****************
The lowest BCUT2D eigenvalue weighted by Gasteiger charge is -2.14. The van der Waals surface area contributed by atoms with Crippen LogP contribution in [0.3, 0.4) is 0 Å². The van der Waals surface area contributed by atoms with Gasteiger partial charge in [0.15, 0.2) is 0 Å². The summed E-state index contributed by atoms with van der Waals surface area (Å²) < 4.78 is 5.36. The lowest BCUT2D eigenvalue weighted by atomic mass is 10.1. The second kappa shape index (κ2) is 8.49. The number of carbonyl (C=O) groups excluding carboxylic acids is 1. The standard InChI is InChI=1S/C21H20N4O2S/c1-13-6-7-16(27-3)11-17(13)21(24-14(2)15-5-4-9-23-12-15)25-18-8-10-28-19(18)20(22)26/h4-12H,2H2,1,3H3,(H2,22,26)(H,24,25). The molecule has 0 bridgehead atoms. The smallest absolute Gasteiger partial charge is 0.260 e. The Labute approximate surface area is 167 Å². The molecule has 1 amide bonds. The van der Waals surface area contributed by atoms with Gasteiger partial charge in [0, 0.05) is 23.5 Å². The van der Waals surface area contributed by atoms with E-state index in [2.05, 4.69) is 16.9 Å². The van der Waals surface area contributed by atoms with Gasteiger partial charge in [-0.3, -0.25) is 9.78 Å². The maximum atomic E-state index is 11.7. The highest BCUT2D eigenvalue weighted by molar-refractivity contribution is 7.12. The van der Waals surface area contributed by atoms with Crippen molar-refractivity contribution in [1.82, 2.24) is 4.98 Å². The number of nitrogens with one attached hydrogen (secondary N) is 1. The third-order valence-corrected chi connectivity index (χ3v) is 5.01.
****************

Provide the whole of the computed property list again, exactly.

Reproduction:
The lowest BCUT2D eigenvalue weighted by Gasteiger charge is -2.14. The van der Waals surface area contributed by atoms with Crippen LogP contribution in [0.3, 0.4) is 0 Å². The van der Waals surface area contributed by atoms with Gasteiger partial charge in [0.15, 0.2) is 0 Å². The summed E-state index contributed by atoms with van der Waals surface area (Å²) < 4.78 is 5.36. The lowest BCUT2D eigenvalue weighted by atomic mass is 10.1. The second kappa shape index (κ2) is 8.49. The number of carbonyl (C=O) groups excluding carboxylic acids is 1. The standard InChI is InChI=1S/C21H20N4O2S/c1-13-6-7-16(27-3)11-17(13)21(24-14(2)15-5-4-9-23-12-15)25-18-8-10-28-19(18)20(22)26/h4-12H,2H2,1,3H3,(H2,22,26)(H,24,25). The molecule has 0 bridgehead atoms. The smallest absolute Gasteiger partial charge is 0.260 e. The Labute approximate surface area is 167 Å². The molecule has 1 amide bonds. The van der Waals surface area contributed by atoms with Gasteiger partial charge in [0, 0.05) is 23.5 Å². The van der Waals surface area contributed by atoms with E-state index in [2.05, 4.69) is 16.9 Å². The van der Waals surface area contributed by atoms with Gasteiger partial charge in [-0.3, -0.25) is 9.78 Å². The maximum atomic E-state index is 11.7. The highest BCUT2D eigenvalue weighted by molar-refractivity contribution is 7.12. The van der Waals surface area contributed by atoms with Crippen molar-refractivity contribution in [1.82, 2.24) is 4.98 Å². The number of nitrogens with one attached hydrogen (secondary N) is 1. The third-order valence-corrected chi connectivity index (χ3v) is 5.01.